Aug 11, 2015
Professor Eric Scerri
The PBS documentary “The Mystery of Matter: Search for the Elements” features on-camera interviews with lecturer Eric Scerri who served as historical consultant for the show.
 
Airing on Wednesday, August 19th, the three one-hour episodes tell the story of seven of history’s most important scientists, including UCLA alumnus Glenn T. Seaborg (B.S. Chemistry ’34), as they seek to identify, understand and organize the basic building blocks of matter.
 
In the show, Dr. Scerri, an expert on the periodic table, is interviewed extensively about the creator of the periodic table, Russian chemist Dmitri Mendeleev.  
 
Dr. Scerri, a full-time lecturer in the Department of Chemistry and Biochemistry, is a world authority on the history and philosophy of the periodic table and has authored and edited several books on the topic. To learn more about Dr. Scerri, visit his website.
 
After the August 19th premier, the entire series will be streaming on the PBS website starting on Aug. 20th. At that time it will be possible to view the documentary by visiting the PBS website and clicking on the "Watch Online" button. In the meantime, seven short videos about the featured scientists are available to be viewed here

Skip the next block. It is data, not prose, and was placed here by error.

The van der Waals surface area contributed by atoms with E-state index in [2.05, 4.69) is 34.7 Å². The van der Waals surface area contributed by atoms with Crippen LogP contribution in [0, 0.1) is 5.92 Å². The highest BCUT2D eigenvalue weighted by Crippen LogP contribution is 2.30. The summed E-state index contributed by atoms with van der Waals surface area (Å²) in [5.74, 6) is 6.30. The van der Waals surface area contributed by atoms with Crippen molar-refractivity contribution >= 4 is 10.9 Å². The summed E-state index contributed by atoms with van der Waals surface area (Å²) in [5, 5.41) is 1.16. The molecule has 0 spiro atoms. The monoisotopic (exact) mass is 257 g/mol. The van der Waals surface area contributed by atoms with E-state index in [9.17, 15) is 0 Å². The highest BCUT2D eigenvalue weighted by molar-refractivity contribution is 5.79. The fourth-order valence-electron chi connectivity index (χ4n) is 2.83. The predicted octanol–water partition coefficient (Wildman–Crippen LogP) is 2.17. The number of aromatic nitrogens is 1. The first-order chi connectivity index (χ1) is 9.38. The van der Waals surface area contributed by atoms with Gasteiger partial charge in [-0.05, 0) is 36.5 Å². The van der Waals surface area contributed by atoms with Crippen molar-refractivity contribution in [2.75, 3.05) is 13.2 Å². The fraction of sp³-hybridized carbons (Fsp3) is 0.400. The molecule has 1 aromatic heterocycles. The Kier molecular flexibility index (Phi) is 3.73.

The documentary was featured in a recent issue of Chemical & Engineering News (by Bethany Halford) excerpted below:
 

REENACTING RADIOACTIVITY’S DISCOVERY
Actors Sebastian Roche and Juliet Rylance portray Pierre and Marie Curie in “The Mystery of Matter”.
Credit: Jenny Arbugaeva/Moreno/Lyons Productions
 
In the world of science television, chemistry rarely gets a starring role. But for more than a decade, filmmaker Stephen Lyons has been working to bring the stories of chemistry’s pioneers and their groundbreaking discoveries to life on the small screen. On Aug. 19, many PBS stations across the country will air the culmination of that effort, “The Mystery of Matter: Search for the Elements.”
 
The three-hour broadcast uses dramatic reenactments, expert interviews, animation, and narration to tell the story of seven scientists and their work. The series begins with Joseph Priestley, Antoine Lavoisier, and the discovery of oxygen. Chemistry giants Humphry Davy, Dmitri Mendeleev, Marie Curie, and Harry Moseley each get their own tale. And the show finishes with Glenn Seaborg’s groundbreaking research on transuranic elements.
 
“It’s the story of how the elements came about through the contributions of these seven different people,” Lyons tells C&EN. “Obviously, we’ve glossed over quite a bit and not mentioned lots and lots of people, but we decided that it would make a more interesting series if we focused on a few individuals because it gave each of them time to emerge as a full-blown character.”
 
Read full article Chemical & Engineering article here.